October 1, 2012
Helen DeWitt’s first novel, The Last Samurai, was published in 2000. Seven years later, she self-published Your Name Here, an odd collaborative work with Ilya Gridneff. Meanwhile, I learn from an early review of the US edition of the present book that it was written ten years ago but unpublished until now. Was it unpublished through choice? Or was DeWitt unable to place it? In either event, DeWitt now has two excellent publishers: New Directions in the US; And Other Stories in the UK. The latter has been punching not just above its weight but in another league since its launch last year, not least with the all-conquering Swimming Home. If there’s any justice, Lightning Rods should repeat that success.
Lightning Rods is a book about one thing which pretends to be about another thing. What it is really about is language, but it disguises all this in a satire of sexual politics. It tells us about Joe, a failing salesman in Missouri, whose unsatisfying masturbation fantasies lead him to a novel idea. “He was thirty-three years old and he had zip to show for it. And here he was lying in the bed in the middle of the day not even masturbating effectively but just twiddling until he got the fantasy set up to his satisfaction. He didn’t feel good about it at all.”
I hope you see what I mean about the language. The narrative voice is a curious and canny mix. It has the casual tone of Joe’s interior monologue (“zip to show for it”), a strange utilitarian blankness (“not even masturbating effectively”) and childish words that clash with the subject (“twiddling”). But the overall effect throughout the book is of a cross between a business report and an uncritical biography. As the story progresses from eccentric to outrageous, we get to see the full effect of this masking language.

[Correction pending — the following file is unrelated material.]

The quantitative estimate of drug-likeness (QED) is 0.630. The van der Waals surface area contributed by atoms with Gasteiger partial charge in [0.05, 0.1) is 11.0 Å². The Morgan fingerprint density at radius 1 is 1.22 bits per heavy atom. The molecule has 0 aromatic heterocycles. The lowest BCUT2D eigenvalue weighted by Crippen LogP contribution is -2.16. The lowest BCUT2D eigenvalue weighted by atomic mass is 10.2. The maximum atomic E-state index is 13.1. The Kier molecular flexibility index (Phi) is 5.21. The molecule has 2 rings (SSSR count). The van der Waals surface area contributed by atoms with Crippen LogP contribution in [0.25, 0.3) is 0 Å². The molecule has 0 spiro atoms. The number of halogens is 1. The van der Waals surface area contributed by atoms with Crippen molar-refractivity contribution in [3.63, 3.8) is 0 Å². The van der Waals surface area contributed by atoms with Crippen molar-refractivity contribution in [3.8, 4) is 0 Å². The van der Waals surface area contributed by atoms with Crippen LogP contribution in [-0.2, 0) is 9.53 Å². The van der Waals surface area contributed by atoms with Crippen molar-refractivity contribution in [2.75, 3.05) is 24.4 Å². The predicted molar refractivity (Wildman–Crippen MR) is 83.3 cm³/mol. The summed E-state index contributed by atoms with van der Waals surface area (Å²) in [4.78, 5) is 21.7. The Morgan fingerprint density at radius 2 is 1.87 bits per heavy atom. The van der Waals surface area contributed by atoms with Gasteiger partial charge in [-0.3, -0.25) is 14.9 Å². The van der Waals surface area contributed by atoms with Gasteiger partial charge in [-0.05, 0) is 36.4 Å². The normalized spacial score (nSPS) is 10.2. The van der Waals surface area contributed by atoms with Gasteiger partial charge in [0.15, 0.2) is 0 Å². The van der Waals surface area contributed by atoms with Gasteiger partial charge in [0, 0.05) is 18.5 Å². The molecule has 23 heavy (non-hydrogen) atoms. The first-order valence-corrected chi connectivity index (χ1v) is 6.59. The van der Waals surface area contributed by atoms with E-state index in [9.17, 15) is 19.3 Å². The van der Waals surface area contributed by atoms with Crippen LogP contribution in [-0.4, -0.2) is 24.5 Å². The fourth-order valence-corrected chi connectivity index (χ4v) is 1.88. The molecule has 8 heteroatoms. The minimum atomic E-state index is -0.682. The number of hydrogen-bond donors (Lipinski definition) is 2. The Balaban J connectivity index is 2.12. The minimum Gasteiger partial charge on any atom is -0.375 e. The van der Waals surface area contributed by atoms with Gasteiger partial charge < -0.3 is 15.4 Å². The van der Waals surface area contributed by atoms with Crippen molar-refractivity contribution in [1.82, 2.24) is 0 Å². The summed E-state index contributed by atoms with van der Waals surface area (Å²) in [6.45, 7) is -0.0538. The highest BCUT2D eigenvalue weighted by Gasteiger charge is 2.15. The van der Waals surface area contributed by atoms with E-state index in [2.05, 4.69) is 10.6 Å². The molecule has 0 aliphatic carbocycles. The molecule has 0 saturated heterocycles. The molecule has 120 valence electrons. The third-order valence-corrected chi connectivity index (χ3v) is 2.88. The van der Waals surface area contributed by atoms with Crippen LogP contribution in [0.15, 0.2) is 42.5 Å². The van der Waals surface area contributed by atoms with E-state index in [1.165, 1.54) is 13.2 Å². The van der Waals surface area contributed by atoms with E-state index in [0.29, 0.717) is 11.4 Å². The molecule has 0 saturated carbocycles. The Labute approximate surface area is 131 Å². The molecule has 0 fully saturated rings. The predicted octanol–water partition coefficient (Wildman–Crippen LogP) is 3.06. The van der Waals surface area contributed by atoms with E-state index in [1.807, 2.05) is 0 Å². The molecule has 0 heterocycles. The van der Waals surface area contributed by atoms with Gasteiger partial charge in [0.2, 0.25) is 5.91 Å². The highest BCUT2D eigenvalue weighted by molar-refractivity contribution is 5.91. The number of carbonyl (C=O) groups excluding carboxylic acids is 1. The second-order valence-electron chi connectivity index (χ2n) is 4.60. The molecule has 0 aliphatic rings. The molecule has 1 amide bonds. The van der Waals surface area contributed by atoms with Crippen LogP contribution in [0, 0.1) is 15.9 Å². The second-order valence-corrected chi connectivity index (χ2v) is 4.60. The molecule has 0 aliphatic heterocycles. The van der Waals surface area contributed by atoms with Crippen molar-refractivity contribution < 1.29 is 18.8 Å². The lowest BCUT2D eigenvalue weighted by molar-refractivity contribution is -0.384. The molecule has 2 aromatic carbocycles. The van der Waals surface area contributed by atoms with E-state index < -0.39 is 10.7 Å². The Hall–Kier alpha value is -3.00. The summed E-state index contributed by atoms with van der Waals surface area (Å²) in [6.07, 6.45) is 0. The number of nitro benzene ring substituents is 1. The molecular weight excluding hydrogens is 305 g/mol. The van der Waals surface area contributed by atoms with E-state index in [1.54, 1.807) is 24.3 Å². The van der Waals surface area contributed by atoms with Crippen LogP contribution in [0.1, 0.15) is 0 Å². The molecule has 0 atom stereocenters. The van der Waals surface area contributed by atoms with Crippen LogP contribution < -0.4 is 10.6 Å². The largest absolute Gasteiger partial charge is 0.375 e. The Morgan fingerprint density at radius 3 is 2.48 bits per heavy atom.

Joe’s idea – … well, I hope I can discuss it. I think I can. I can’t imagine how to impress upon you the effect of the book without going into some detail – which the blurb on the US edition does, and the introduction to the UK edition. (In any event, this book is likely to become sufficiently talked about that the basic premise will pass into general knowledge, as with Ishiguro’s Never Let Me Go.) Read the next two sentences without pausing. Joe’s idea is that sexual harassment in the workplace can be prevented by providing men with an outlet for their urges. Those outlets will be colleagues – women – hired to the firm by Joe’s proposed company, and who are in every sense normal employees, carrying out administrative duties; except that when they get the call, they will take up a position in a frame which backs them anonymously into a secret cubicle in the men’s toilets, lower half only showing, and the male colleague will take his pleasure.
‘Take his pleasure’ is how DeWitt might put it in the book. This is a novel of evasion and manipulation. The whole thing is delivered in such measured tones that the process Joe starts on begins to look like logic, and the logic begins to look unarguable. The way of telling is so filled with familiarity – even cliché – that the contents sound first half-reasonable and then even more ridiculous. There’s a homespun folksy wisdom that becomes hypnotically comical.
If you don’t have what it takes, you can waste a lot of time asking yourself “How can I get what it takes?” The question you should be asking yourself is, “Is there something else that takes what I have to offer?”